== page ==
Ghantakarna Chataurdasi/Gathemangal

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Popularly known as Gathemangal, Ghantakarna Chataurdasi celebrates the expatriation of the GhantaKarna- a mythological demon. The festival usually falls towards the end of the Nepalese month of Shrawan (July/ August) and is observed with much fanfare by Newars. In order to chase away evil spirits from entering their houses and keep themselves, especially children, safe from diseases, the Newars offer sacrifices to demons, serpents and other supernatural and natural elements including wind, water and fire.

On the day a special dish- Samaya- of garlic, onion, flattened, meat, and beans and different variety of traditional Newari food is served at homes. The Newari people wear iron rings in their finger with a faith of protecting themselves from demon Ghantakarna. They also make an effigy of the demon and erect it at street crossroads. They place beaten rice, rock sugar, blood and lungs of animal, egg, among others, on a small plate and keep it at a road intersection close to their houses. A man wearing black and blue paint all over his body roams around the streets and begs for money from all the houses. At the end of the day, the dummy is dragged to the nearby river bank for disposal with the painted man sitting on it. People offer the dummy food and meat. It is the day when Lord Kumar Kartikeya is specially worshiped. The houses are cleaned and dirt is dumped outside in the night, symbolic of throwing evils away from the residences. After cleaning the houses, Bou, a special set of food, is offered to the spirits, followed by hammering three-legged iron nails at the main entrance of the houses to keep evil spirits away.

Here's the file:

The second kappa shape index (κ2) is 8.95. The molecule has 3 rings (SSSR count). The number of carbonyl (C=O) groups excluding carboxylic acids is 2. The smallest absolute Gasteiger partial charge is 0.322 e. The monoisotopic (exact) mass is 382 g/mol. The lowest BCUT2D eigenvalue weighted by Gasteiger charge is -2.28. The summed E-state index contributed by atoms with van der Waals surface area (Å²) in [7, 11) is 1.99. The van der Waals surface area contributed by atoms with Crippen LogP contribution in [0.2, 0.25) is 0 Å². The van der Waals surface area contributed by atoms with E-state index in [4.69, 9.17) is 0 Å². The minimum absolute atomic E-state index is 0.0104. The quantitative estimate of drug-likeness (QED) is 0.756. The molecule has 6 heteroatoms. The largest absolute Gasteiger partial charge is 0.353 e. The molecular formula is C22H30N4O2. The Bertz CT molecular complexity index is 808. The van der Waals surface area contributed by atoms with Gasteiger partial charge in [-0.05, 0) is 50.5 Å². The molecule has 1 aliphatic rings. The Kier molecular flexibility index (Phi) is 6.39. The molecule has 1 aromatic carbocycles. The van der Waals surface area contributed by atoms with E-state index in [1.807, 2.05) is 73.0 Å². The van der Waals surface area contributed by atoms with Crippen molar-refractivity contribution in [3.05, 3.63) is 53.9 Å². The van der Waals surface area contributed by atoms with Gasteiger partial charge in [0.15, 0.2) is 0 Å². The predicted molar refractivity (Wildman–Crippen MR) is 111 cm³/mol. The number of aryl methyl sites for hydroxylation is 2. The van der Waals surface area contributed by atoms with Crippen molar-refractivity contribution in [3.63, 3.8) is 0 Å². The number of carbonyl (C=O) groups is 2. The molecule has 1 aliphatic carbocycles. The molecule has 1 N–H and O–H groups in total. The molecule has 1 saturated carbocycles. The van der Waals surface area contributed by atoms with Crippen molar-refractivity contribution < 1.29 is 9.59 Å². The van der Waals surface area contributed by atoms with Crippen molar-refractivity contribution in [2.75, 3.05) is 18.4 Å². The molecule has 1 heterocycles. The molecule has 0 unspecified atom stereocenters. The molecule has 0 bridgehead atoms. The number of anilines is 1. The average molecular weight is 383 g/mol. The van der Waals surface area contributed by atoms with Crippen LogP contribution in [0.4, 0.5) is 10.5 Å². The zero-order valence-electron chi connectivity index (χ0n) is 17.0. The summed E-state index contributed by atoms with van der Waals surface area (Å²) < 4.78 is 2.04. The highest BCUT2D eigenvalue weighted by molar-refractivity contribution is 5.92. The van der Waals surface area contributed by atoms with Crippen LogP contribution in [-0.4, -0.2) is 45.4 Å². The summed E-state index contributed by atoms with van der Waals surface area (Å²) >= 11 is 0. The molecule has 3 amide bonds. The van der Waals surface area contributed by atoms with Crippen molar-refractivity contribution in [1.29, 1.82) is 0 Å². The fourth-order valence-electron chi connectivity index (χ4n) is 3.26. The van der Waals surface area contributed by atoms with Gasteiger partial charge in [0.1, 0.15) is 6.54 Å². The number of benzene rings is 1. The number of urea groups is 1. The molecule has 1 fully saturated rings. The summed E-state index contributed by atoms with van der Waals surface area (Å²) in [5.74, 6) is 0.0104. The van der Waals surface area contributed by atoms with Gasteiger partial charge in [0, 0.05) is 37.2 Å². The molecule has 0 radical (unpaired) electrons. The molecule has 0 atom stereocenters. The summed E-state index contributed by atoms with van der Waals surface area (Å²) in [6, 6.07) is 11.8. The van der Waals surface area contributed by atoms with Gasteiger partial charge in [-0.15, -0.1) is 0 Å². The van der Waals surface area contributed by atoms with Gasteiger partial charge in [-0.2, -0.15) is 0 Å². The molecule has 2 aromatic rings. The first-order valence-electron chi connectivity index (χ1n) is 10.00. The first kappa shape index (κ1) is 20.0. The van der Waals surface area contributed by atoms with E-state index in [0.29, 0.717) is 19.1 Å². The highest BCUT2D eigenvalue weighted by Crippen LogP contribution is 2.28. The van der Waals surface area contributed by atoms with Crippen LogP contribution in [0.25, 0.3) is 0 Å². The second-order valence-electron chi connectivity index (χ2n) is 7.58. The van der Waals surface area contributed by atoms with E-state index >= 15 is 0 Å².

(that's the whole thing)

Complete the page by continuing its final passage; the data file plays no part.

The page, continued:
Gathemangal

And what’s a festival without a legendary story? According to a local legend, there used to be a demon named Ghantakarna who had spread havoc amongst the people. He used to terrify the public by stealing children and women and demanding money and other gifts from the villagers. His body was painted in red, blue, and black and had a pair of bells on his ears. Because of these bells, he was given the name of Ghantakarna (bell-ears) i.e. Ghanta means ‘bell’ and Karna means ‘ears’. He was a big bully and looked very scary and every time he moved, the bells jingled. The farmers were very scared of him and did not dare to go out even in the plantation season. The villagers were helpless but one day the large numbers of frogs came to rescue the residents from the tortures of Ghantakarna. The frogs started to croak so the demon got very agitated and tried to catch them then the frogs jumped ahead, led him on to a swamp and hopped into the water. The demon also plunged into the water; the frogs then swarmed all around his head and sank him to his death.

To mark the death of the demon, every year legendary drama is acted out on the street as a part of celebration during this festival. To begin with, children in each neighborhood collect money from the passerby to make an effigy of the demon. The effigy remains in the center of a rough tent-like structure erected from bamboo poles and one man disguises himself as Ghantakarna by smearing himself with white paint and roaming around the area with a begging bowl asking for donations. At the end of the day, the person imitating Ghantakarna is placed on the bamboo poles, now taken down, is dragged to a nearby river and is burnt representing the victory of good over the evil.

The colorful festival is especially fun-filled for children, as they get to wear glittery junk rings and run around the effigy laughing gaily and enjoying them thoroughly.

Ghantakarna Chataurdasi/Gathemangal
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